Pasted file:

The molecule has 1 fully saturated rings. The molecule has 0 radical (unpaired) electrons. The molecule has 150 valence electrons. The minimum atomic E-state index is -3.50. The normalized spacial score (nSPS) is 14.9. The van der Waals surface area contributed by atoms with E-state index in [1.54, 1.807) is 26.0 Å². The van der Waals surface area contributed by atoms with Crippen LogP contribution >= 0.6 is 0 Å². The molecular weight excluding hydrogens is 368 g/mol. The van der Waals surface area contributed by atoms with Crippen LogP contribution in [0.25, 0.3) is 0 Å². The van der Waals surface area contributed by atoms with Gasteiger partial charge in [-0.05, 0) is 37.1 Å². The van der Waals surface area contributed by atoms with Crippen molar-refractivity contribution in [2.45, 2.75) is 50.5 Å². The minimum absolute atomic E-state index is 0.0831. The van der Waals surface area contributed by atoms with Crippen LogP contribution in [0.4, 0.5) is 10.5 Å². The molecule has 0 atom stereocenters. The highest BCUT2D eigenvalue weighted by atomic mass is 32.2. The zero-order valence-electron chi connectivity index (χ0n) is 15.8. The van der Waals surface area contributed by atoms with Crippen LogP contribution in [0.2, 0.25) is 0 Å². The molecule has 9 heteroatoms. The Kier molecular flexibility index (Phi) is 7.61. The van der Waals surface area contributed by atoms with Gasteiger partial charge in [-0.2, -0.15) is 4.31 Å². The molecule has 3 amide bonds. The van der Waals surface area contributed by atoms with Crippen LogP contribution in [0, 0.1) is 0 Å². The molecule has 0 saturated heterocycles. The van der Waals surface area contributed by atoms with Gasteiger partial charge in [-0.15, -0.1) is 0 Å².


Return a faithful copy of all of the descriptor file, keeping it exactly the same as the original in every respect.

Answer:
The molecule has 1 fully saturated rings. The molecule has 0 radical (unpaired) electrons. The molecule has 150 valence electrons. The minimum atomic E-state index is -3.50. The normalized spacial score (nSPS) is 14.9. The van der Waals surface area contributed by atoms with E-state index in [1.54, 1.807) is 26.0 Å². The van der Waals surface area contributed by atoms with Crippen LogP contribution >= 0.6 is 0 Å². The molecular weight excluding hydrogens is 368 g/mol. The van der Waals surface area contributed by atoms with Crippen LogP contribution in [0.25, 0.3) is 0 Å². The van der Waals surface area contributed by atoms with Gasteiger partial charge in [-0.05, 0) is 37.1 Å². The van der Waals surface area contributed by atoms with Crippen molar-refractivity contribution in [2.45, 2.75) is 50.5 Å². The minimum absolute atomic E-state index is 0.0831. The van der Waals surface area contributed by atoms with Crippen LogP contribution in [0.4, 0.5) is 10.5 Å². The molecule has 0 atom stereocenters. The highest BCUT2D eigenvalue weighted by atomic mass is 32.2. The zero-order valence-electron chi connectivity index (χ0n) is 15.8. The van der Waals surface area contributed by atoms with Crippen LogP contribution in [0.2, 0.25) is 0 Å². The molecule has 9 heteroatoms. The Kier molecular flexibility index (Phi) is 7.61. The van der Waals surface area contributed by atoms with Gasteiger partial charge in [-0.2, -0.15) is 4.31 Å². The molecule has 3 amide bonds. The van der Waals surface area contributed by atoms with Crippen LogP contribution in [0, 0.1) is 0 Å². The molecule has 0 saturated heterocycles. The van der Waals surface area contributed by atoms with Gasteiger partial charge in [-0.15, -0.1) is 0 Å².